ND: You have 52 tattoos? I think I might have that many scarves, to be honest. I have, like, two drawers full of scarves. They’re different kinds. Like the pashmina ones and the other ones. Dude, it might be a draw. Fifty-two tats! That’s pretty amazing.
KP: I covered one up. It was my first tattoo ever and when we started seeing ourselves on television with the stuff we’d taped, I was like: “Kat, you look so 1999.” So I ran to the tattoo shop and covered it up.
ND: Dude, how many more do you think you’re going to get?
KP: I have plans for at least four.
ND: Do you think you’ll hit a hundred?
KP: Oh, yeah. With my whole back being empty right now, there’s a high chance that I will. I love art on my body. I don’t have it on my walls. I just put it on my body. It stays with me everywhere since I travel a lot.
If you recorded a duet together, what song would you do?
ND: That’s a good question ’cause that could probably turn into reality.
KP: I feel like we should do our own version of “Islands in the Stream.” Kenny and Dolly.
ND: Oh dude, that would be deece. My buddy in Wisconsin — Minnesota East — coined a phrase “deece” [it rhymes with peace]. It’s really hip. If it’s better than good, it’s deece.
Meet Kathy Perkins
On a windy April day, Kat Perkins returned to the pivotal person in her life — Emma Keller, the 5-year-old who suggested that her singing nanny audition for “The Voice.” The singer pulled up in front of the Keller family home in Edina for a surprise pop-up pandemic performance for the now 13-year-old’s birthday.
“Emma, the first year I was nannying you,” Perkins reminisced, “on your birthday, I made you a special mac and cheese. Back when I only knew how to make mac and cheese.”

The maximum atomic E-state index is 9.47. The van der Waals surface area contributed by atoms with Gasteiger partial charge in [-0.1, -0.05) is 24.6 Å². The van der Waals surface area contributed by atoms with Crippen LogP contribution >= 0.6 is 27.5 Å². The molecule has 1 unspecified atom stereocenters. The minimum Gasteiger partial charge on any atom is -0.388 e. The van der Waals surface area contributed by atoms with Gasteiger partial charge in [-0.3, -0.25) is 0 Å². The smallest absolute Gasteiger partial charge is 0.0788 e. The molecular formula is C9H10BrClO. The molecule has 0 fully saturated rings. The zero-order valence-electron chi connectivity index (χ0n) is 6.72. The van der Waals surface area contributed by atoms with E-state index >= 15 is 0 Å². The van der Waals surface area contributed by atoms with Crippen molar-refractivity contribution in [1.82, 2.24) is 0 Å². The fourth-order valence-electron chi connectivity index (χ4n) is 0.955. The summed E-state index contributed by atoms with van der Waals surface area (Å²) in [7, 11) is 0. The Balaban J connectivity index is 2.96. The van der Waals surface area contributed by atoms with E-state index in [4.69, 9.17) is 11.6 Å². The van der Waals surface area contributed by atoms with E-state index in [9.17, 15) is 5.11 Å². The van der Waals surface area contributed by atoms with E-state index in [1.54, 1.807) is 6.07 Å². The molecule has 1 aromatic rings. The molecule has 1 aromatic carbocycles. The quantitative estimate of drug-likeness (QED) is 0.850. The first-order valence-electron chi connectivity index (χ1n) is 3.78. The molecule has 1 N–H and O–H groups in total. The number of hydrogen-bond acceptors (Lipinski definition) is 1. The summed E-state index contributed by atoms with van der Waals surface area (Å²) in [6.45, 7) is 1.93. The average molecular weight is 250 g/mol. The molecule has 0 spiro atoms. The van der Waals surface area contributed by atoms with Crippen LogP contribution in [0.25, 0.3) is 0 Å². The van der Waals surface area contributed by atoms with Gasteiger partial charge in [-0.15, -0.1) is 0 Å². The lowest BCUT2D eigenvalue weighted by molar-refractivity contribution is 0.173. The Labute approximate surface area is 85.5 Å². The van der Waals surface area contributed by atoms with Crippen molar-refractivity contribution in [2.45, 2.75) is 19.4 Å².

From the bed of her shiny black pickup truck, Perkins belted birthday greetings in front of Emma’s family and 20-some social distancing neighbors and their dogs. She turned on the personality and power as if she were performing for 15,000, like when her band opened for Bon Jovi at Target Center in 2005. Then, for 45 minutes, Perkins displayed her perfect-for-all-occasions versatility — from Heart’s “Barracuda” and Dolly Parton’s “Jolene” to the original “Life Is Good.”
Emma is special to Perkins. After the singer/actress had surgery for a cyst on her vocal cord, she needed to find a new way to make a living for the time being. So, she became a nanny. While she cared for Emma and her four older siblings, they watched “The Voice,” rooting for a Twin Cities contestant named Nicholas David. That’s when the little one suggested Perkins audition.
This year, with acoustic guitarist Eric Warner, Perkins undertook a spontaneous COVID-19 live truck tour, doing curbside concerts — and singing telegrams. Those performances became her fallback from her usual slate of 100 concerts — including performances for U.S. troops abroad — as well as her annual nonprofit Rising Star Foundation summer camp for aspiring singers, appearances for Livea weight control and frequent motivational speeches.